We’ve had discussions recently on the amount of subsidies that the fossil fuel industries receive from the federal government here in the U.S. To be sure, there is a great deal of hanky-panky played with these numbers. Let me go out on a limb here and suggest that the accounting method and total number that one chooses is often a function of the case one’s trying to make.
Normally, I simply say that it doesn’t matter; any amount is too much. After all, why on Earth would we want to provide incentive to promote damage to our ecosystems, weaknesses to our national security, lung disease, etc., especially when the subject industry is already the most profitable one on the planet?
But when I read a comment from “Pierre” earlier today: “How much is the ‘polluter not paying’ subsidy worth?” it started me thinking about this. This is a brilliant point, in that there are a ton of subsidies that this whole discussion normally sidesteps:
• The cost of the wars fought to maintain access to oil
• The cost of the roads that encourage the consumption of more gasoline (versus, say, railroads and trolleys)
• (The one he noted) The forbearance from the cost of cleaning up after themselves, i.e., absorbing the costs of the long-term environmental damage and lung disease they’re causing.
But let’s take a step back and clarify something. I presume by “the polluter,” Pierre is referring to the fossil fuel industries. But it’s not quite that simple. The energy companies find and sell energy resources. We buy them and burn them. In a very real sense, we’re both “the polluter.”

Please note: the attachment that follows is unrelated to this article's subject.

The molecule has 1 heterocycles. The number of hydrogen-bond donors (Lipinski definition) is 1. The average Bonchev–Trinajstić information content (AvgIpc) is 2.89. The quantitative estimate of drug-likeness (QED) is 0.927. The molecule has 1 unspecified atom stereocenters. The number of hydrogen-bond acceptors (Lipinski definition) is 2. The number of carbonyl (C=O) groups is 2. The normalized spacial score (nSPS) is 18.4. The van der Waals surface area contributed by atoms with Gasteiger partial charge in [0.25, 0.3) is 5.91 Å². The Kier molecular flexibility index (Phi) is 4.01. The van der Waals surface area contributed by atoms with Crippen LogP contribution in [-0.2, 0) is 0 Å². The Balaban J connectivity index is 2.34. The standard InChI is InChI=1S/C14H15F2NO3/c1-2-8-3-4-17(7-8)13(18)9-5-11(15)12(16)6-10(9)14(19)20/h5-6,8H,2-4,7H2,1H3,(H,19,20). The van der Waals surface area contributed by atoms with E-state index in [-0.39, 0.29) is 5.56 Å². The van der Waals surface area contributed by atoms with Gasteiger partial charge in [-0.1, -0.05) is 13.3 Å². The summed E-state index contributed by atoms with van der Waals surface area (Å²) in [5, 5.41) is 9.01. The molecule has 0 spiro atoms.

When my kids were little, I remember some of the words I chose in my attempts to teach personal responsibility. “Be the bigger person,” I recall telling my six-year-old son Jake when he was infuriated at the antics of his four-year-old sister, who had masterfully figured out how to “press his buttons.” I can’t tell you how proud I was many years later when I overheard him tell a teenage friend who had been insulted, “Dude, just chill. Be the bigger person.”
My point is that the energy industry, for all its faults, has provided us with what we wanted, and, in fact, demanded: mobility, convenience, and comfort. And some of the major (and minor) players in this industry did so at considerable risk. Without them, we’d be colder, lonelier, sicker, and far less worldly. Maybe it’s a mistake to be too steadfast in our condemnation now that we’ve (very recently) become tuned in to the issues of greenhouse gasses, climate change, etc.
Can we, as consumers, take some responsibility for the condition in which we find ourselves? I’ll speak first: I can. Obviously, I’d love the industry to knock off the deceit, and honestly get with a program of providing clean, safe, affordable energy. But if we’re going to turn this around, it’s up to us to change the demands we’re putting on them.